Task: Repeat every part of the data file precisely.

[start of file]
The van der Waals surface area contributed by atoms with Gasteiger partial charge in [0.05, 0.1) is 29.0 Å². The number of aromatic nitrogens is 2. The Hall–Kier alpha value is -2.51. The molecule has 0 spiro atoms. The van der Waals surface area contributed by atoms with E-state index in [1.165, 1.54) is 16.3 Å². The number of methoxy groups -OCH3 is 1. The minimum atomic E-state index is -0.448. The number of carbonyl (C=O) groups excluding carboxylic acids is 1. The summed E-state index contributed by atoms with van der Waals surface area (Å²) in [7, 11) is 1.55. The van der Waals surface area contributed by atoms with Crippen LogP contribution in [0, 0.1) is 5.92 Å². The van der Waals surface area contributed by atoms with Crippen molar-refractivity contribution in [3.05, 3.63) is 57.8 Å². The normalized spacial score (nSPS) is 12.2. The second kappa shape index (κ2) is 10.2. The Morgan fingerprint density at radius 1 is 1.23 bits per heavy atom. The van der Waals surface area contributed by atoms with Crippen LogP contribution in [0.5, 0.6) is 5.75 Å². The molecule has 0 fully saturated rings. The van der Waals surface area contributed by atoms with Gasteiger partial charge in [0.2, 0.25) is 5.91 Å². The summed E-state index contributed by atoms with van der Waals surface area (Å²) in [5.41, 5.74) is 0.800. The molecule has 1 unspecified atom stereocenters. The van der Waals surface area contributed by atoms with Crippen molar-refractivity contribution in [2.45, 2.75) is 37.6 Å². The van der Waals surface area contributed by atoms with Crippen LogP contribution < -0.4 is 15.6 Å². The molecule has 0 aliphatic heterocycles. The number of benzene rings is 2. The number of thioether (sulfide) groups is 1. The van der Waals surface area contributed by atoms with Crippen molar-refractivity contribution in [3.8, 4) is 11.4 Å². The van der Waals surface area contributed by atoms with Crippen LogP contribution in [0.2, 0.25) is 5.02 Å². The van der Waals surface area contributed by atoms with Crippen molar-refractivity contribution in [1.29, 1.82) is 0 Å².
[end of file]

The van der Waals surface area contributed by atoms with Gasteiger partial charge in [0.05, 0.1) is 29.0 Å². The number of aromatic nitrogens is 2. The Hall–Kier alpha value is -2.51. The molecule has 0 spiro atoms. The van der Waals surface area contributed by atoms with E-state index in [1.165, 1.54) is 16.3 Å². The number of methoxy groups -OCH3 is 1. The minimum atomic E-state index is -0.448. The number of carbonyl (C=O) groups excluding carboxylic acids is 1. The summed E-state index contributed by atoms with van der Waals surface area (Å²) in [7, 11) is 1.55. The van der Waals surface area contributed by atoms with Crippen LogP contribution in [0, 0.1) is 5.92 Å². The van der Waals surface area contributed by atoms with Crippen molar-refractivity contribution in [3.05, 3.63) is 57.8 Å². The normalized spacial score (nSPS) is 12.2. The second kappa shape index (κ2) is 10.2. The Morgan fingerprint density at radius 1 is 1.23 bits per heavy atom. The van der Waals surface area contributed by atoms with Crippen LogP contribution in [0.5, 0.6) is 5.75 Å². The molecule has 0 fully saturated rings. The van der Waals surface area contributed by atoms with Gasteiger partial charge in [0.2, 0.25) is 5.91 Å². The summed E-state index contributed by atoms with van der Waals surface area (Å²) in [5.41, 5.74) is 0.800. The molecule has 1 unspecified atom stereocenters. The van der Waals surface area contributed by atoms with Crippen molar-refractivity contribution in [2.45, 2.75) is 37.6 Å². The van der Waals surface area contributed by atoms with Crippen LogP contribution < -0.4 is 15.6 Å². The molecule has 0 aliphatic heterocycles. The number of benzene rings is 2. The number of thioether (sulfide) groups is 1. The van der Waals surface area contributed by atoms with Crippen molar-refractivity contribution in [3.8, 4) is 11.4 Å². The van der Waals surface area contributed by atoms with Crippen LogP contribution in [0.2, 0.25) is 5.02 Å². The van der Waals surface area contributed by atoms with Crippen molar-refractivity contribution in [1.29, 1.82) is 0 Å².